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Let’s say that I notice that the file referenced by the file name`quux’ has more than one link:
$ ls -li quux 33059 -rw-r–r– 2 reiter staff 172340 Jun 30 17:08 quux
To find the other links (names) of a file, you need to know the file’sinode number, and in general also its filesystem (or rather the mountpoint of that filesystem).
You can see the inode number when you give the `-i’ (or`–inode’) option to ls. In the above example (`ls-li’), it’s the left-most field, 33059.
To find what filesystem a file belongs to, do `df file’. Themount-point of this filesystem is the last field, under the heading`Mounted on’. So in our example:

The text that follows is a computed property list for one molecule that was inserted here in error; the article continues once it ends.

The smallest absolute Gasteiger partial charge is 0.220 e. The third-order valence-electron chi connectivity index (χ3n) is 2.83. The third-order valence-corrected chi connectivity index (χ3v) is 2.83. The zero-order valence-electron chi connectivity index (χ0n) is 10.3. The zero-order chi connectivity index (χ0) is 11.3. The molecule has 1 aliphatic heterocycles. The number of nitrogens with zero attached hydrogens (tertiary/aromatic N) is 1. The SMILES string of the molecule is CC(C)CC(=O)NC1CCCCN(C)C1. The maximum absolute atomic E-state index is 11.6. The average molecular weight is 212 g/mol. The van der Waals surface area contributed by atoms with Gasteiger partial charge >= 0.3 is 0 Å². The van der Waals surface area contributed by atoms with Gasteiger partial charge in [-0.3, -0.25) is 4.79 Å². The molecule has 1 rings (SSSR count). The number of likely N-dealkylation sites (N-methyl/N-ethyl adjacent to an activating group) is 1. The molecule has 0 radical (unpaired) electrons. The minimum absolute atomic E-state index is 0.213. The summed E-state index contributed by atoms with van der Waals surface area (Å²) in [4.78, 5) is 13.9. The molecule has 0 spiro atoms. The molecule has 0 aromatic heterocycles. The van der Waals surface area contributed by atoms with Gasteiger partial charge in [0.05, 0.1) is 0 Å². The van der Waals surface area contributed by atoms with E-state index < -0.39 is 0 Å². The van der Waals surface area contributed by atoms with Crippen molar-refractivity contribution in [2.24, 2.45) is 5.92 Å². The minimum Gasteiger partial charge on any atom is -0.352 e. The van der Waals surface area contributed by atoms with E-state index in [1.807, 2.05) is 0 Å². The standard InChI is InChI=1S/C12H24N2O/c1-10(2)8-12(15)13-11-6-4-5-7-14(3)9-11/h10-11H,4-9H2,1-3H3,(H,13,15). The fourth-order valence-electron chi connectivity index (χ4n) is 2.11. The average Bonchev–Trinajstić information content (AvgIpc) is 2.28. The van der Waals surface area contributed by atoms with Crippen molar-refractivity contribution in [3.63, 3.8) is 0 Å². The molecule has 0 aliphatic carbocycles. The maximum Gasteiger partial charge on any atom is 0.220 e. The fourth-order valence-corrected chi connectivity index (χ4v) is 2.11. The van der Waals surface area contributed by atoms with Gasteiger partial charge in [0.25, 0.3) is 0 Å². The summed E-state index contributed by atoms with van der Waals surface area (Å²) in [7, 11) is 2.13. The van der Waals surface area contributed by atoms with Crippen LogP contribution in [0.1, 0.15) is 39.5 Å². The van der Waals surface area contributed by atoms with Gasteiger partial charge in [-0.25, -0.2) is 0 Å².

$ df quuxFilesystem 1024-blocks Used Available Capacity Mounted on/dev/hda2 149806 123118 18952 87% /home
so the relevant mount point is `/home’.
Putting it all together, the general command is findmountpoint -xdev -inum inum (optionally –or necessarily,if you don’t use GNU find– followed by `-ls’, `-print’ orsome such). To continue our above example:
$ find /home -xdev -inum 33059 -ls 33059 169 -rw-r–r– 2 reiter staff 172340 Jun 30 17:08 /home/gonzo/corge 33059 169 -rw-r–r– 2 reiter staff 172340 Jun 30 17:08 /home/reiter/quux
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